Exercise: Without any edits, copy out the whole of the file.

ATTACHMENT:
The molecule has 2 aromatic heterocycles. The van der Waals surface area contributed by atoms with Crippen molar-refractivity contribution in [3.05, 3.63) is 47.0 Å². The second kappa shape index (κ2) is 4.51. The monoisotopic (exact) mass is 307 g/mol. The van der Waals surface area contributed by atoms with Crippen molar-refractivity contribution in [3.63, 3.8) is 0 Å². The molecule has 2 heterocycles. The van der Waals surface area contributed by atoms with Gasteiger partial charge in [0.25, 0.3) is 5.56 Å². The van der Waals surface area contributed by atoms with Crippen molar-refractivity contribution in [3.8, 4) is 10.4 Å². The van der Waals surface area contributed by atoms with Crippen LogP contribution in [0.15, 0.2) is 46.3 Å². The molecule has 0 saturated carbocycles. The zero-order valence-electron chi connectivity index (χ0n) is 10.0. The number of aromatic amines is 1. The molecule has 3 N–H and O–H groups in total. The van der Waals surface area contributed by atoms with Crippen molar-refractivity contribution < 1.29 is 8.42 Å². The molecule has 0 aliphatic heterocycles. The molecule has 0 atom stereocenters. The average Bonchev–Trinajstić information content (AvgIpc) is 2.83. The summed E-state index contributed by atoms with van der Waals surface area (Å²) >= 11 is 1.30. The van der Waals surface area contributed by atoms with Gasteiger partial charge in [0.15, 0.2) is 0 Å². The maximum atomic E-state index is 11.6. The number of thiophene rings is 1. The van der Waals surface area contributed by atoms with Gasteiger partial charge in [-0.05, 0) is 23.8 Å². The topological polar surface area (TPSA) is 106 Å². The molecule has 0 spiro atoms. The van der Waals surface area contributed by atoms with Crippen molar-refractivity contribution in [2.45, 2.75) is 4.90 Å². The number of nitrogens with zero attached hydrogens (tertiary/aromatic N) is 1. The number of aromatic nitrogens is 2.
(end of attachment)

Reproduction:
The molecule has 2 aromatic heterocycles. The van der Waals surface area contributed by atoms with Crippen molar-refractivity contribution in [3.05, 3.63) is 47.0 Å². The second kappa shape index (κ2) is 4.51. The monoisotopic (exact) mass is 307 g/mol. The van der Waals surface area contributed by atoms with Crippen molar-refractivity contribution in [3.63, 3.8) is 0 Å². The molecule has 2 heterocycles. The van der Waals surface area contributed by atoms with Gasteiger partial charge in [0.25, 0.3) is 5.56 Å². The van der Waals surface area contributed by atoms with Crippen molar-refractivity contribution in [3.8, 4) is 10.4 Å². The van der Waals surface area contributed by atoms with Crippen LogP contribution in [0.15, 0.2) is 46.3 Å². The molecule has 0 saturated carbocycles. The zero-order valence-electron chi connectivity index (χ0n) is 10.0. The number of aromatic amines is 1. The molecule has 3 N–H and O–H groups in total. The van der Waals surface area contributed by atoms with Crippen molar-refractivity contribution < 1.29 is 8.42 Å². The molecule has 0 aliphatic heterocycles. The molecule has 0 atom stereocenters. The average Bonchev–Trinajstić information content (AvgIpc) is 2.83. The summed E-state index contributed by atoms with van der Waals surface area (Å²) >= 11 is 1.30. The van der Waals surface area contributed by atoms with Gasteiger partial charge in [0.15, 0.2) is 0 Å². The maximum atomic E-state index is 11.6. The number of thiophene rings is 1. The van der Waals surface area contributed by atoms with Gasteiger partial charge in [-0.05, 0) is 23.8 Å². The topological polar surface area (TPSA) is 106 Å². The molecule has 0 spiro atoms. The van der Waals surface area contributed by atoms with Crippen molar-refractivity contribution in [2.45, 2.75) is 4.90 Å². The number of nitrogens with zero attached hydrogens (tertiary/aromatic N) is 1. The number of aromatic nitrogens is 2.